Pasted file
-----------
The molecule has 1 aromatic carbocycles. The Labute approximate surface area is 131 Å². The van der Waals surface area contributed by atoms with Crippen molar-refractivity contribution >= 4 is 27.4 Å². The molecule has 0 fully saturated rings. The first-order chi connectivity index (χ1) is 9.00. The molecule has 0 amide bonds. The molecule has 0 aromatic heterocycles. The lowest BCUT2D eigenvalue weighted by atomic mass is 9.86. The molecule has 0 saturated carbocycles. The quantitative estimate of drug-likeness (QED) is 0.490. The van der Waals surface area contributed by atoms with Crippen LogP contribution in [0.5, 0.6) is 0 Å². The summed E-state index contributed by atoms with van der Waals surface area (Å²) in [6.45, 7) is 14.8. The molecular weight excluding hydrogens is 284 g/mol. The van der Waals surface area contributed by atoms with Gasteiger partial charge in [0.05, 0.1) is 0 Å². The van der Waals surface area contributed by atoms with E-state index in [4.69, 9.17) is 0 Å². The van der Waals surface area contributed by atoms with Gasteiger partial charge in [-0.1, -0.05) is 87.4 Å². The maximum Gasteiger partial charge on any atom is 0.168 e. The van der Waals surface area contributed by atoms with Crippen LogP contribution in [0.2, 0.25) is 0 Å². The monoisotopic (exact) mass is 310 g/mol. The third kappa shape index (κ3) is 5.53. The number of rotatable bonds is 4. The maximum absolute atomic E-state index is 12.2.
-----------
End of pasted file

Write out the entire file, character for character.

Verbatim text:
The molecule has 1 aromatic carbocycles. The Labute approximate surface area is 131 Å². The van der Waals surface area contributed by atoms with Crippen molar-refractivity contribution >= 4 is 27.4 Å². The molecule has 0 fully saturated rings. The first-order chi connectivity index (χ1) is 9.00. The molecule has 0 amide bonds. The molecule has 0 aromatic heterocycles. The lowest BCUT2D eigenvalue weighted by atomic mass is 9.86. The molecule has 0 saturated carbocycles. The quantitative estimate of drug-likeness (QED) is 0.490. The van der Waals surface area contributed by atoms with Crippen LogP contribution in [0.5, 0.6) is 0 Å². The summed E-state index contributed by atoms with van der Waals surface area (Å²) in [6.45, 7) is 14.8. The molecular weight excluding hydrogens is 284 g/mol. The van der Waals surface area contributed by atoms with Gasteiger partial charge in [0.05, 0.1) is 0 Å². The van der Waals surface area contributed by atoms with E-state index in [4.69, 9.17) is 0 Å². The van der Waals surface area contributed by atoms with Gasteiger partial charge in [-0.1, -0.05) is 87.4 Å². The maximum Gasteiger partial charge on any atom is 0.168 e. The van der Waals surface area contributed by atoms with Crippen LogP contribution in [0.2, 0.25) is 0 Å². The monoisotopic (exact) mass is 310 g/mol. The third kappa shape index (κ3) is 5.53. The number of rotatable bonds is 4. The maximum absolute atomic E-state index is 12.2.